UCU shifts postgraduate structure and puts most programs fully online
Originally posted at: https://www.ugandapartners.org/2022/03/ucu-shifts-postgraduate-structure-and-puts-most-programs-fully-online/
By Yasiri J. Kasango and Jimmy Siyasa
At the end of 2021, and following a discussion among the Uganda Christian University (UCU) Council, the former School of Research and Postgraduate Studies was changed to two directorates – Postgraduate Studies, and Research, Partnerships and Innovation.
Assoc. Prof Elizabeth Kukunda Bacwayo, once Dean of the former school, is now Director for Postgraduate Studies. Assoc. Prof. Elizabeth Balyejusa Kizito, former Dean of Faculty of Agricultural Sciences, is Director for the newly designated Research, Partnerships and Innovation.
The Directorate of Research, Partnerships and Innovations focuses on grants, partnerships and innovation aspects of the University. Postgraduate Studies is responsible for the overall coordination and oversight of postgraduate programs, including management of examinations, results, curriculum, admission and registration; and developing and implementing policies, guidelines, regulations and strategies for postgraduate training and research.
At the same time, UCU has moved most of its postgraduate academic programs fully online.
Prof. Bacwayo said the development was supported by the fact that most of the students pursuing postgraduate studies are doing it on a part-time basis, alongside their full-time jobs.
Additionally, the move will help the university to maintain the Standard Operating Procedures – namely social distancing – that reduce chances of the spread of coronavirus.
However, Bacwayo noted that the courses that require students to attend on a full-time basis will not go virtual. These courses include the Master of Research and Public Policy, Master of Arts in Theology and Master of Divinity. These full-time postgraduate programs are largely practical and require students to have physical classes, Bacwayo explained.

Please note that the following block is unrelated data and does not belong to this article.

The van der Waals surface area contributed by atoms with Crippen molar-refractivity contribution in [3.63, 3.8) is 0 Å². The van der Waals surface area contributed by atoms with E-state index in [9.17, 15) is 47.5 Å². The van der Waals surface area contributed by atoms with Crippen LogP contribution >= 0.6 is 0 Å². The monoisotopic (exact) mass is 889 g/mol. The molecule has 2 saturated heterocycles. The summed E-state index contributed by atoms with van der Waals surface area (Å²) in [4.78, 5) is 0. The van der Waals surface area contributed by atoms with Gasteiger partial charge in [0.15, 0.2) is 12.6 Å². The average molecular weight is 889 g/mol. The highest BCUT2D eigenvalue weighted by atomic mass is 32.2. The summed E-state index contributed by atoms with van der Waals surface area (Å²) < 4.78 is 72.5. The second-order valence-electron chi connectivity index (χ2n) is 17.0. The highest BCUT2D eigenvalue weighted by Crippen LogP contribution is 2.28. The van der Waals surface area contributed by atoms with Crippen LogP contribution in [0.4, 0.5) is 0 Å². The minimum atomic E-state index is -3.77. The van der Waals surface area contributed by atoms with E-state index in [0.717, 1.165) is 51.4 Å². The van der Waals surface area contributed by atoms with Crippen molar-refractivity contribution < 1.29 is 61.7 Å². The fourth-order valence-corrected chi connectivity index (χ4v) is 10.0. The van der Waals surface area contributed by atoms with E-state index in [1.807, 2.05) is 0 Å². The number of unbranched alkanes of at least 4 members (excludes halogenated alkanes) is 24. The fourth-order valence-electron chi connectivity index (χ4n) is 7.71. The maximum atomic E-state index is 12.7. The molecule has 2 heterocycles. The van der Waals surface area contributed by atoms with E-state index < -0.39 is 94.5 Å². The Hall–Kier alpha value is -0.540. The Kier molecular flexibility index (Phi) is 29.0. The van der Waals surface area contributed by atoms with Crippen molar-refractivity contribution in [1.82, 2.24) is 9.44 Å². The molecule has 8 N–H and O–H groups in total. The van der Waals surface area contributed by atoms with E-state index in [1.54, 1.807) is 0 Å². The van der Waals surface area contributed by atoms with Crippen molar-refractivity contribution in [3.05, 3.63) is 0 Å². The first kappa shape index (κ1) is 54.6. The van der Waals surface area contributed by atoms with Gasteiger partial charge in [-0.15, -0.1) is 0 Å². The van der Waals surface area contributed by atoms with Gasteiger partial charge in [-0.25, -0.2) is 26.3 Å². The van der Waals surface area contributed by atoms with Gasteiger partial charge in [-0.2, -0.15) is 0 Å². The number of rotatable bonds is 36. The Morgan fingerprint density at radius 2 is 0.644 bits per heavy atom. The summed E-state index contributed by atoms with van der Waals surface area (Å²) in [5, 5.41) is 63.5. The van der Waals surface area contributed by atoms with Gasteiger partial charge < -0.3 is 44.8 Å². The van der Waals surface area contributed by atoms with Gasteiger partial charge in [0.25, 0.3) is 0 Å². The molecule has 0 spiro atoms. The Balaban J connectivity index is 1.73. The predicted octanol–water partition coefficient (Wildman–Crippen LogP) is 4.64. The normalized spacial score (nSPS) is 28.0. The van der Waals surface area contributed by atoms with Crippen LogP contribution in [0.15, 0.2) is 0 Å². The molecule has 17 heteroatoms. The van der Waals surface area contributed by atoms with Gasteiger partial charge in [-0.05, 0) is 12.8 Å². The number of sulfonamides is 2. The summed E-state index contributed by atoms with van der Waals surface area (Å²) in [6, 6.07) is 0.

Universities and higher institutions of learning re-opened on November 1, 2021, for in-person learning after five months of closure as a result of increase in the Covid-19 infections in Uganda. By the time of closure of education institutions in June 2021, which was followed by a total lockdown on movement, the Covid-19 positivity rate was at 18%.
It was the second lockdown that schools were facing, only after being allowed to re-open in March 2021, after a year of no physical activity due to the Covid-19 pandemic. Primary and secondary schools, all of which were in a lockdown since June 2021, opened their doors to learners on January 10, 2022.
The Dean of the UCU School of Business, Vincent Kisenyi, said they had tried online classes and that the reception by the students “seemed to be good.”
“Most of the post-graduate students prefer online classes because of the level of flexibility,” Kisenyi said, adding that the virtual classes are convenient for international students who do not have to take flights into Uganda to report for classes.
Kisenyi added that the university is set for online classes as it has developed material and curriculum to suit the demands of virtual learning. At a virtual dialogue to discuss the impact of Covid-19 on academic institutions in 2021, UCU Vice Chancellor Aaron Mushengyezi said the institution had “invested in infrastructure of electronic learning” and had something to share with other institutions.
The institution in 2021 received a boost of $50,000 (over sh170m), courtesy of UCU Partners, to help the University expand its e-learning infrastructure.
Many postgraduate students have welcomed the shift to full online classes. Shillah Mukiibi, a student pursuing a Master of Public Administration and Management, said with the online classes, students can still be able to study while at their work stations.
“It is a more convenient way of learning. It gives us time to work as we study,” Mukiibi said. “In fact, it also helps us to save money because a student doesn’t have to pay fees for transport and accommodation.”
On the downside, Irene Nalumu, a student of Master of Business Administration, complained of the “persistently unstable and expensive internet” in Uganda as an impediment to e-learning.
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